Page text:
Amp Kit for Denon D-7000
Dec 16, 2009 at 6:03 PM Thread Starter Post #1 of 11

Oberst Oswald

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Hi all. I'm looking for a new amp that would replace my Travagan's Red. Thinking about building my own. Know how to solder & built a few ACE electronic kits when I was involved in the remote control helicopters/airplane/car hobby years ago. Have complete wood & machine shop. I really don't want to order all kinds of little parts from different companies right now so a full kit would suit my needs the moment. Want to build something, within reason of my beginner status, with "class" for the D-7000. $200 to $500 price range. SS, most likely, or tube don't matter as this is for a gaming computer that has reached its upper limits and want a earphone sound system that will blow my head off
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A Max maybe...?
 
Dec 16, 2009 at 6:37 PM Post #2 of 11

tintin47

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DIY is a lot of fun, and You'll be able to build a nice amp for that much, but there aren't a whole lot of complete kits.

Some amps that would come to mind in your price range would be the CK2III and the M^3, both by AMB labs. The CK2III is compact, SS, and a very good amp all around. If you are building the case yourself, a good quality build would be a bit under $200. Also, the build is pretty easy (single board, PS included etc). I had never picked up an iron before I built mine more than a year ago, and it turned out great.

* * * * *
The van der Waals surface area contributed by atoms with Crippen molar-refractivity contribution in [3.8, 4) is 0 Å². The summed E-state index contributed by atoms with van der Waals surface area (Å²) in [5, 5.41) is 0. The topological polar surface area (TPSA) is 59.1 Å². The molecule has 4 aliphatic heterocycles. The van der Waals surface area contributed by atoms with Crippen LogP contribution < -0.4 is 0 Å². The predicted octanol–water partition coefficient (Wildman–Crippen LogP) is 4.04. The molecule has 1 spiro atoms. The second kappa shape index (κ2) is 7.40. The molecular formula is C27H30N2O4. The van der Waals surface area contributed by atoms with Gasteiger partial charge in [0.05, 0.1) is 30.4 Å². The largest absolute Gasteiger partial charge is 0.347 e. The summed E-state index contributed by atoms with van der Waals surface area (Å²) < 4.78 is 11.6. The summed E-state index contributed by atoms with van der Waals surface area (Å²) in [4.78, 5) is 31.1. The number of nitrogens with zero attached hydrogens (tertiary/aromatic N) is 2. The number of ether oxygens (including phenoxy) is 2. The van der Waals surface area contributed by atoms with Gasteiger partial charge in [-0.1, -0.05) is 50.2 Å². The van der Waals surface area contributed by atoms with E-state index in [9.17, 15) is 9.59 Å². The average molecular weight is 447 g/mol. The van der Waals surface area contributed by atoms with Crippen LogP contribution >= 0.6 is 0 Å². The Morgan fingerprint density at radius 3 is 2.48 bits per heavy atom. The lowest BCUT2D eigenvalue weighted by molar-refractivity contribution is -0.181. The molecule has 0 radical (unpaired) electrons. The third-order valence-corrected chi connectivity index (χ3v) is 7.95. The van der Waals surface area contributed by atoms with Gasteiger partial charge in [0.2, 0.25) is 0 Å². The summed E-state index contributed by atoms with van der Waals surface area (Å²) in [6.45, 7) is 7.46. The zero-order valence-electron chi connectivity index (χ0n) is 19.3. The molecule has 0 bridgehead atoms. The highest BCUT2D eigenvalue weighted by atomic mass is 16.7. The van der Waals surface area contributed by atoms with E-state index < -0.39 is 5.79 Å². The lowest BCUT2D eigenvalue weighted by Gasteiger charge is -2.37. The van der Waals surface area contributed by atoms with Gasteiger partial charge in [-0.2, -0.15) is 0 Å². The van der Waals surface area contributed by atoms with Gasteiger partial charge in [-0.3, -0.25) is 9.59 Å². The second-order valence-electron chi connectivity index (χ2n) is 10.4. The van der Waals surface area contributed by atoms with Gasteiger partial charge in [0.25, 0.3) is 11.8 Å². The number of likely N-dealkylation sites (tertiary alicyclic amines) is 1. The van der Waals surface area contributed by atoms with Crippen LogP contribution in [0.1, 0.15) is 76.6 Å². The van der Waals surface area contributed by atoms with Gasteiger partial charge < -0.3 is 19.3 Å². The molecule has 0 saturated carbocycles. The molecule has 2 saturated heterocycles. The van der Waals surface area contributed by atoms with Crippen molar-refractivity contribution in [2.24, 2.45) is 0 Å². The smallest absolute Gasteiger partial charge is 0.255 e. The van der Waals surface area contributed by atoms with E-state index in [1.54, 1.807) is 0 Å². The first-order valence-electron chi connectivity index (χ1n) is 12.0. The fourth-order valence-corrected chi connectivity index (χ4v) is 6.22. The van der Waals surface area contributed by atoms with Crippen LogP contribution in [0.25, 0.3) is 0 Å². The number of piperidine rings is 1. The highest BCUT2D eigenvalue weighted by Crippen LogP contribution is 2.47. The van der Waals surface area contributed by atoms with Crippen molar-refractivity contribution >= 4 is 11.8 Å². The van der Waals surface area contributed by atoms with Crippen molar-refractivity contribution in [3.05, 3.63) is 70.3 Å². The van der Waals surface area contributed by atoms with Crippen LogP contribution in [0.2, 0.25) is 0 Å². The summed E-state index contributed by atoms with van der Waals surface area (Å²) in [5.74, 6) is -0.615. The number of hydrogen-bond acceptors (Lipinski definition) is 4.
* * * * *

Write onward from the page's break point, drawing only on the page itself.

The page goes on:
You can also look into Cavalli audio products. The SOHA II is very good, as is the CTH. The EHHA is supposed to be great but I am not sure about build difficulty. Probably outside beginner range.
 
Dec 16, 2009 at 7:07 PM Post #3 of 11

jeremyrp

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I can't speak to what will go well with the Denons, but I just finished the Millett Hybrid MiniMAX and it was a dream of a kit to build. Documentation/instructions are very detailed and simple. And the amp sounds amazing with my HD650s.

MiniMAX Overview

It looks like Beezar now offers a full kit w/ everything for $220. Otherwise the BoM on diyforums.org offers links to just about every component from Mouser and Digikey. Using the case from Beezar makes the amp look very "professional" without having to deal with panel layout, case ordering, etc...
 
Dec 17, 2009 at 5:42 PM Post #4 of 11

Oberst Oswald

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Thanks for replies. MiniMax kit should allow me to get my feet wet without to much crying money wise if a mistake will make it a total loss. Does anybody know if it will work well with the Denons? Couldn't find any info on the website for impedence (sp?) specs but I guess with more time to look I will find it at some point. Will the upgrade caps & other add-ons be worth getting?

Looked at the Cavalli products but I think they are kind of over my head. After I have success with the minimax we will see how far I can go.

Going to wait a few more days before I buy something to do more research.
 
Dec 17, 2009 at 6:36 PM Post #5 of 11

PScal